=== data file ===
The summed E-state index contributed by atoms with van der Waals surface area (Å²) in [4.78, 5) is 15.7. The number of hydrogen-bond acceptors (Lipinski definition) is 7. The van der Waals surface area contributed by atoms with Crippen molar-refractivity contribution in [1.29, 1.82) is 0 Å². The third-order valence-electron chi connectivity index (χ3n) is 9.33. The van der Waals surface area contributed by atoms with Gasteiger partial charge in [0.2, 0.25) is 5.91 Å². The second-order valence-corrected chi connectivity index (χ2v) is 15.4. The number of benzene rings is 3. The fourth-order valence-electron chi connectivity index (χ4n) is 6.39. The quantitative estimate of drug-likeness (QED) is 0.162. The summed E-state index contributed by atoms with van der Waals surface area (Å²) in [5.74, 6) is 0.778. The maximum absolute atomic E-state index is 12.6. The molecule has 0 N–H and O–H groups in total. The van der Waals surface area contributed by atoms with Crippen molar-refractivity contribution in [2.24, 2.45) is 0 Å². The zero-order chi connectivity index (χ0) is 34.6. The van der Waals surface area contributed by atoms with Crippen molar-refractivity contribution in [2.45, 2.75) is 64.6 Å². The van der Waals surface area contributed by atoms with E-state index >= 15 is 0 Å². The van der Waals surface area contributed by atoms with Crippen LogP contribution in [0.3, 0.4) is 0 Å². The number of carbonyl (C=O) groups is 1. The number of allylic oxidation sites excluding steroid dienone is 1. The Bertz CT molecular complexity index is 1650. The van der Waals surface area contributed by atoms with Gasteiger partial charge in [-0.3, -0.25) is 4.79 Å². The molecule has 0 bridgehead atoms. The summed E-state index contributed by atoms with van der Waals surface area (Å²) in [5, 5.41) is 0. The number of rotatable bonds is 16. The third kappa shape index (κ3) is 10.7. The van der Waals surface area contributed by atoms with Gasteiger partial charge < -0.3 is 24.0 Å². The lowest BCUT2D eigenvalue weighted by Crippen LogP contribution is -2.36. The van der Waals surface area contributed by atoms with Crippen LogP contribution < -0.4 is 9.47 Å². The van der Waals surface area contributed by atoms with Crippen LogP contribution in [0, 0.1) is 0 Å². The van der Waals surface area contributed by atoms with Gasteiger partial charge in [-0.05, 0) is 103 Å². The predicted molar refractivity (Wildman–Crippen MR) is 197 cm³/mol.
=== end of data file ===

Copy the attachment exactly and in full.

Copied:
The summed E-state index contributed by atoms with van der Waals surface area (Å²) in [4.78, 5) is 15.7. The number of hydrogen-bond acceptors (Lipinski definition) is 7. The van der Waals surface area contributed by atoms with Crippen molar-refractivity contribution in [1.29, 1.82) is 0 Å². The third-order valence-electron chi connectivity index (χ3n) is 9.33. The van der Waals surface area contributed by atoms with Gasteiger partial charge in [0.2, 0.25) is 5.91 Å². The second-order valence-corrected chi connectivity index (χ2v) is 15.4. The number of benzene rings is 3. The fourth-order valence-electron chi connectivity index (χ4n) is 6.39. The quantitative estimate of drug-likeness (QED) is 0.162. The summed E-state index contributed by atoms with van der Waals surface area (Å²) in [5.74, 6) is 0.778. The maximum absolute atomic E-state index is 12.6. The molecule has 0 N–H and O–H groups in total. The van der Waals surface area contributed by atoms with Crippen molar-refractivity contribution in [2.24, 2.45) is 0 Å². The zero-order chi connectivity index (χ0) is 34.6. The van der Waals surface area contributed by atoms with Crippen molar-refractivity contribution in [2.45, 2.75) is 64.6 Å². The van der Waals surface area contributed by atoms with E-state index >= 15 is 0 Å². The van der Waals surface area contributed by atoms with Crippen LogP contribution in [0.3, 0.4) is 0 Å². The number of carbonyl (C=O) groups is 1. The number of allylic oxidation sites excluding steroid dienone is 1. The Bertz CT molecular complexity index is 1650. The van der Waals surface area contributed by atoms with Gasteiger partial charge in [-0.3, -0.25) is 4.79 Å². The molecule has 0 bridgehead atoms. The summed E-state index contributed by atoms with van der Waals surface area (Å²) in [5, 5.41) is 0. The number of rotatable bonds is 16. The third kappa shape index (κ3) is 10.7. The van der Waals surface area contributed by atoms with Gasteiger partial charge < -0.3 is 24.0 Å². The lowest BCUT2D eigenvalue weighted by Crippen LogP contribution is -2.36. The van der Waals surface area contributed by atoms with Crippen LogP contribution < -0.4 is 9.47 Å². The van der Waals surface area contributed by atoms with Crippen LogP contribution in [0, 0.1) is 0 Å². The van der Waals surface area contributed by atoms with Gasteiger partial charge in [-0.05, 0) is 103 Å². The predicted molar refractivity (Wildman–Crippen MR) is 197 cm³/mol.